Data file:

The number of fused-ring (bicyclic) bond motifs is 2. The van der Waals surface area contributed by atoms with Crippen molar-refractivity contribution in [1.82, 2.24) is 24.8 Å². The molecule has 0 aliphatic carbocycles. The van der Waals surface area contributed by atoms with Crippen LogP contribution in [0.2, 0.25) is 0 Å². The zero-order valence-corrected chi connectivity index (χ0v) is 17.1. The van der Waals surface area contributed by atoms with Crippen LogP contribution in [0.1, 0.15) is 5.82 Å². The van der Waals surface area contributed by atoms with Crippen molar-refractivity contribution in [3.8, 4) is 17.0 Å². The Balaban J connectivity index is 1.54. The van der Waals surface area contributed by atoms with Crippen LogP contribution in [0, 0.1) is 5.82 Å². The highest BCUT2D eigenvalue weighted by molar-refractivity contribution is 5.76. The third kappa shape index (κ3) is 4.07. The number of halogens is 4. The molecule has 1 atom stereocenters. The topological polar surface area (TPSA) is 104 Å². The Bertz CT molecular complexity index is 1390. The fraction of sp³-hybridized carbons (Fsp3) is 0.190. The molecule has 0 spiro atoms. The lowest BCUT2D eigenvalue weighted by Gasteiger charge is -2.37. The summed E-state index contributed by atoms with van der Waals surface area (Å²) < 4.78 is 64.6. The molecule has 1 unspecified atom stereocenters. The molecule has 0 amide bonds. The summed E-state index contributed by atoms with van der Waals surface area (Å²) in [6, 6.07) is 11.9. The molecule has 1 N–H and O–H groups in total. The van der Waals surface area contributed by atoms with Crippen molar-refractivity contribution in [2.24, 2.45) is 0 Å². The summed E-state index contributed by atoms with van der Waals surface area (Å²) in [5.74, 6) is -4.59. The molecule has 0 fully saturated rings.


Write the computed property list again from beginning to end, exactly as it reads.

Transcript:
The number of fused-ring (bicyclic) bond motifs is 2. The van der Waals surface area contributed by atoms with Crippen molar-refractivity contribution in [1.82, 2.24) is 24.8 Å². The molecule has 0 aliphatic carbocycles. The van der Waals surface area contributed by atoms with Crippen LogP contribution in [0.2, 0.25) is 0 Å². The zero-order valence-corrected chi connectivity index (χ0v) is 17.1. The van der Waals surface area contributed by atoms with Crippen LogP contribution in [0.1, 0.15) is 5.82 Å². The van der Waals surface area contributed by atoms with Crippen molar-refractivity contribution in [3.8, 4) is 17.0 Å². The Balaban J connectivity index is 1.54. The van der Waals surface area contributed by atoms with Crippen LogP contribution in [0, 0.1) is 5.82 Å². The highest BCUT2D eigenvalue weighted by molar-refractivity contribution is 5.76. The third kappa shape index (κ3) is 4.07. The number of halogens is 4. The molecule has 1 atom stereocenters. The topological polar surface area (TPSA) is 104 Å². The Bertz CT molecular complexity index is 1390. The fraction of sp³-hybridized carbons (Fsp3) is 0.190. The molecule has 0 spiro atoms. The lowest BCUT2D eigenvalue weighted by Gasteiger charge is -2.37. The summed E-state index contributed by atoms with van der Waals surface area (Å²) < 4.78 is 64.6. The molecule has 1 unspecified atom stereocenters. The molecule has 0 amide bonds. The summed E-state index contributed by atoms with van der Waals surface area (Å²) in [6, 6.07) is 11.9. The molecule has 1 N–H and O–H groups in total. The van der Waals surface area contributed by atoms with Crippen molar-refractivity contribution in [2.24, 2.45) is 0 Å². The summed E-state index contributed by atoms with van der Waals surface area (Å²) in [5.74, 6) is -4.59. The molecule has 0 fully saturated rings.